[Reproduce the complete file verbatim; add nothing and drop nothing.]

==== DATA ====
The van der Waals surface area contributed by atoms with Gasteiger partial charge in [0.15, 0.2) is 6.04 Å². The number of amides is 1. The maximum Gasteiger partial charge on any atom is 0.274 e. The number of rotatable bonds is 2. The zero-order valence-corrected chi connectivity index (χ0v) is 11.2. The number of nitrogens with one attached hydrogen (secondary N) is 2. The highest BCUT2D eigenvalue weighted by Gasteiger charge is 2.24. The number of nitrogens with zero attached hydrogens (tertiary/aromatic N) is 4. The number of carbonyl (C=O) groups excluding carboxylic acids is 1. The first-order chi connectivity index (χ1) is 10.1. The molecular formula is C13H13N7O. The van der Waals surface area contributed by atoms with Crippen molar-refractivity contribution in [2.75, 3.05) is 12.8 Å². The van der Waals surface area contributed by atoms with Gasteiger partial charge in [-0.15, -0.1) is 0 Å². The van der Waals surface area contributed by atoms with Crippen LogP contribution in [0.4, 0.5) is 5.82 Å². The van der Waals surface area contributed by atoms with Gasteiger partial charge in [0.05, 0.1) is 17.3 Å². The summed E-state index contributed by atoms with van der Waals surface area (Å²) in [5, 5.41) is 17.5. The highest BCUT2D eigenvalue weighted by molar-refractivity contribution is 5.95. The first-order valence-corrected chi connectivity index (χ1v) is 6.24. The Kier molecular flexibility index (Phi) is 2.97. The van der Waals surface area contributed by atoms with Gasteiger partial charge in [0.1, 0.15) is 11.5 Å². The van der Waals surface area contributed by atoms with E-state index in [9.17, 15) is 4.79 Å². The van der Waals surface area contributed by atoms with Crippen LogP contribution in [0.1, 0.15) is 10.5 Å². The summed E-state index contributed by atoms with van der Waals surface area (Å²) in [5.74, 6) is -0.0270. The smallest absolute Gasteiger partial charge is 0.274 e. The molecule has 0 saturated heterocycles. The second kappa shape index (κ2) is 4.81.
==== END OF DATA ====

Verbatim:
The van der Waals surface area contributed by atoms with Gasteiger partial charge in [0.15, 0.2) is 6.04 Å². The number of amides is 1. The maximum Gasteiger partial charge on any atom is 0.274 e. The number of rotatable bonds is 2. The zero-order valence-corrected chi connectivity index (χ0v) is 11.2. The number of nitrogens with one attached hydrogen (secondary N) is 2. The highest BCUT2D eigenvalue weighted by Gasteiger charge is 2.24. The number of nitrogens with zero attached hydrogens (tertiary/aromatic N) is 4. The number of carbonyl (C=O) groups excluding carboxylic acids is 1. The first-order chi connectivity index (χ1) is 10.1. The molecular formula is C13H13N7O. The van der Waals surface area contributed by atoms with Crippen molar-refractivity contribution in [2.75, 3.05) is 12.8 Å². The van der Waals surface area contributed by atoms with Gasteiger partial charge in [-0.15, -0.1) is 0 Å². The van der Waals surface area contributed by atoms with Crippen LogP contribution in [0.4, 0.5) is 5.82 Å². The van der Waals surface area contributed by atoms with Gasteiger partial charge in [0.05, 0.1) is 17.3 Å². The summed E-state index contributed by atoms with van der Waals surface area (Å²) in [5, 5.41) is 17.5. The highest BCUT2D eigenvalue weighted by molar-refractivity contribution is 5.95. The first-order valence-corrected chi connectivity index (χ1v) is 6.24. The Kier molecular flexibility index (Phi) is 2.97. The van der Waals surface area contributed by atoms with Gasteiger partial charge in [0.1, 0.15) is 11.5 Å². The van der Waals surface area contributed by atoms with E-state index in [9.17, 15) is 4.79 Å². The van der Waals surface area contributed by atoms with Crippen LogP contribution in [0.1, 0.15) is 10.5 Å². The summed E-state index contributed by atoms with van der Waals surface area (Å²) in [5.74, 6) is -0.0270. The smallest absolute Gasteiger partial charge is 0.274 e. The molecule has 0 saturated heterocycles. The second kappa shape index (κ2) is 4.81.